Dr. Tom Bogart was an economist “before being an economist was glamorous.”
Addressing the Blount County Chamber of Commerce VIP group at 7:30 a.m. on Friday, Aug. 20, the new president of Maryville College drew laughter as he poked fun at his profession.
“Nothing says a good time like seeing an economist at 7:30 in the morning,” he said, adding that he knew a lot of economist jokes but would refrain from telling them. “I want to tell you why I became an economist. It wasn’t for the glamour. I became an economist before being an economist was glamorous.”
The 11th president of Maryville College then explained that in college, he was interested in how the world works. “Economics was a tool to ask questions about the world,” he said.
Defining his “dream job,” Bogart then said that after he had accepted the job as Maryville College’s president, he realized that this position fulfilled all his “dream job” criteria, including being in the South, in a town near a city.
The new president, who began his tenure on July 1, said a liberal arts education often gets a bad rap. “People have the mistaken perception a liberal arts education is impractical, but nothing could be further from the truth. It’s about asking questions and looking at things in depth,” he said.
Bogart said a trend among colleges recently has been connecting the academics a student learns in the classroom with practical applications in the workplace. Maryville College, he said, has been doing that for 10 years through their Senior Study requirement. “Experiential education has been part of our curriculum for more than a decade,” he said. “We are delighted that other colleges are catching up.”
The college president said another strength Maryville College has is the focus it has on strengthening a student’s faith. “I’ve found my faith and academic endeavors to be complimentary. We’re educating people and one dimension is how people think through their faith and look at how their academic and professional pursuits blend and complement one another,” he said.
Bogart said Maryville College adds value to the community because the school educates people. It draws high quality athletes, talented students and teachers and is a partner in the community, he said.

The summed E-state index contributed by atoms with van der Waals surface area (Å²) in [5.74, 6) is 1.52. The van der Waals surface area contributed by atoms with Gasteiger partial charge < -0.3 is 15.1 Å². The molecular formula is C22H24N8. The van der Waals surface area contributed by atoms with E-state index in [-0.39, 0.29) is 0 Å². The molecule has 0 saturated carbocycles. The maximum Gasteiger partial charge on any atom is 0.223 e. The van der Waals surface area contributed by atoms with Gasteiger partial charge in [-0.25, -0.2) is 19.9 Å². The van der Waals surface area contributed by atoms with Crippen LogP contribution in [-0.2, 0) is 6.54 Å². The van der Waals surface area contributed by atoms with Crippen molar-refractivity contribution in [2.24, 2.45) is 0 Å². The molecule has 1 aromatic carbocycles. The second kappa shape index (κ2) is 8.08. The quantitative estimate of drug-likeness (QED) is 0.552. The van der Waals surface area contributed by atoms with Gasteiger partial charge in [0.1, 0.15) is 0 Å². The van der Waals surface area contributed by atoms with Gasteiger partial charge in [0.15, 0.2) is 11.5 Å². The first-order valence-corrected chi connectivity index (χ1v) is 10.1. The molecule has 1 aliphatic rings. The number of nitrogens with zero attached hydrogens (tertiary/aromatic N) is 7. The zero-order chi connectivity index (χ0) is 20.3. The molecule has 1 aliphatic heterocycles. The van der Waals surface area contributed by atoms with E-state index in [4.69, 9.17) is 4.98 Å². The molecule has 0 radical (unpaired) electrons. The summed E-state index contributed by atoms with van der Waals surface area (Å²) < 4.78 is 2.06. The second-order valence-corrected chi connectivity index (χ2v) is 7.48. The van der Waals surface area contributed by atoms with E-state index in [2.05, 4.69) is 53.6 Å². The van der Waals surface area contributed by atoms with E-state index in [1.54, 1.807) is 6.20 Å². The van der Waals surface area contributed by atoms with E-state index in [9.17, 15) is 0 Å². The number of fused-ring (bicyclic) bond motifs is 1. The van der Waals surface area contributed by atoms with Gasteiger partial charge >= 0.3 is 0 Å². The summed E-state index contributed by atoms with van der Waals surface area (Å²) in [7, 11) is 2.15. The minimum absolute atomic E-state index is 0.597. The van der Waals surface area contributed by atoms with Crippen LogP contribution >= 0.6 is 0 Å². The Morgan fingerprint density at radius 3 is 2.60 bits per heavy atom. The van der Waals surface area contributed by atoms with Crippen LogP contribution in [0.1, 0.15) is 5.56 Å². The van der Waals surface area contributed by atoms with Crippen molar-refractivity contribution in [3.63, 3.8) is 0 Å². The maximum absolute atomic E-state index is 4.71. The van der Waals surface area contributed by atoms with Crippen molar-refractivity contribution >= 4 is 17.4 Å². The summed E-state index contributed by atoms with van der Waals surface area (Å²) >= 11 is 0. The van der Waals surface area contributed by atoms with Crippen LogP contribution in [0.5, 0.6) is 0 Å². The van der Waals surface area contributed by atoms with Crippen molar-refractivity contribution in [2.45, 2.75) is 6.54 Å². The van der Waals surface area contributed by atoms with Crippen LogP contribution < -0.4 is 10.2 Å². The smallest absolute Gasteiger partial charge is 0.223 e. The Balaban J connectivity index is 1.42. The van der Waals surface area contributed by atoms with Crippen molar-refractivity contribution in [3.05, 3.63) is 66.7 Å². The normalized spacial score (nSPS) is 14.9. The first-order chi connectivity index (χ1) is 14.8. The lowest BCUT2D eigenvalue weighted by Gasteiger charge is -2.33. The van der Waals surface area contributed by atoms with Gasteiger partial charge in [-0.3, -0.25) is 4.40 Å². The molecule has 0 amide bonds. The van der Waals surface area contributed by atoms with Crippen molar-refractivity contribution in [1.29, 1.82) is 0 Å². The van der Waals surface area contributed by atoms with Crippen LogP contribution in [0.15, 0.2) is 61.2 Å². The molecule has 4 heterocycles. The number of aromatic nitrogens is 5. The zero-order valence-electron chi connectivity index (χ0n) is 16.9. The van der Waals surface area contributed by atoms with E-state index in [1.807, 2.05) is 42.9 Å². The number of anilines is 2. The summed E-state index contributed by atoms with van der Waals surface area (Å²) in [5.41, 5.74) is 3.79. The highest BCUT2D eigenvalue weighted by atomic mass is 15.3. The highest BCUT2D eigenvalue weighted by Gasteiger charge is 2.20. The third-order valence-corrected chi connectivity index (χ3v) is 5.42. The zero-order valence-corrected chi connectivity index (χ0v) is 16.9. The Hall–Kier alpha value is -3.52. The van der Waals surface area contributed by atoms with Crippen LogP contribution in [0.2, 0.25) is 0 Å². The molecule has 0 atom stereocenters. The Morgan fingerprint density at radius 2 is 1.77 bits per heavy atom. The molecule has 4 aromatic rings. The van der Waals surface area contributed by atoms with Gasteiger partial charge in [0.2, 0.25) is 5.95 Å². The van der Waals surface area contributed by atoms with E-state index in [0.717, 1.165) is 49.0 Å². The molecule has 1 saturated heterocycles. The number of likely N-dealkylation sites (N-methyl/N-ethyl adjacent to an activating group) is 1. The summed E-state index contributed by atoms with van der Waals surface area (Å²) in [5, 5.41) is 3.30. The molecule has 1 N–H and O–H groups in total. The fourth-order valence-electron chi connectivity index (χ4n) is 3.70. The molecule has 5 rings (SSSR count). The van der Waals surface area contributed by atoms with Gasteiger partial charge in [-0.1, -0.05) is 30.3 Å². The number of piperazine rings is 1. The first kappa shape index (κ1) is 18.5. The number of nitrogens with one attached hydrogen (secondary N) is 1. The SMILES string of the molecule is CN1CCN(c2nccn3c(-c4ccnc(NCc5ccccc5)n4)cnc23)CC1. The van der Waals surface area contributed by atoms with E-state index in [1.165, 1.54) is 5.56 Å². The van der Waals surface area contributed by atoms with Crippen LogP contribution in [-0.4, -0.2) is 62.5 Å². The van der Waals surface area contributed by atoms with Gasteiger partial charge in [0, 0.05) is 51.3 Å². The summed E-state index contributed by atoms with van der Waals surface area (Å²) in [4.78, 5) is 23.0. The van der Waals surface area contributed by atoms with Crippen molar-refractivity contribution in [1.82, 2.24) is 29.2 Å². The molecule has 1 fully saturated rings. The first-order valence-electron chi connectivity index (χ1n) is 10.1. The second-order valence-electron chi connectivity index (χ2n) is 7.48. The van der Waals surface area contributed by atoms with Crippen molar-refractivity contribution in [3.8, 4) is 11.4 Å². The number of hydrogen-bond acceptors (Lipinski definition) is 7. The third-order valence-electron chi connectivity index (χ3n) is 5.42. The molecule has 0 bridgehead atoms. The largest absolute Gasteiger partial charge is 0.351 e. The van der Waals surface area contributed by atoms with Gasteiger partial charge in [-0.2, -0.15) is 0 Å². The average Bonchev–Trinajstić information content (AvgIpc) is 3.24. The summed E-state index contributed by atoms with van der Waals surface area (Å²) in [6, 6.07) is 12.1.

The college president praised the school’s athletic accomplishments, saying that the Division III school has 15 varsity sports. With 150 individual seasons over the past 10 years, the school’s teams have made it to 60 different NCAA Division III tournaments and celebrated about 60 All-American athletes in those sports, Bogart said.
Of the importance of Maryville College to the community of Maryville and Blount County, Bogart said intelligent, talented students and staff are valuable to the community. “We help attract talent,” he said. “Colleges are brain-game institutions. We’re bringing in smart, dedicated people from all over the country and the world,” he said.
A question about enrollment brought the response that some of the challenges the college faced in 2008 and 2009 are being reflected in enrollment today. Bogart said enrollment grew steadily over 15 years, peaking at 1,175 a couple years ago. The sluggish economy and loss of two vice presidents of admissions in a short period of time has had an effect, Bogart said, but he expects enrollment to improve with hiring of a full-time vice president of admissions.
In their long-range planning, Bogart said the goal is 1,200 students, but many factors play into when and how achieving that number plays out. “There are some programs that you want both a minimum number of students to make it viable, but there is also a maximum number above which makes it impractical,” Bogart said. “All those factors play into a sustainable enrollment goal.”
According to the college’s Office of Communications, they are expecting about 1,100 students to enroll this year.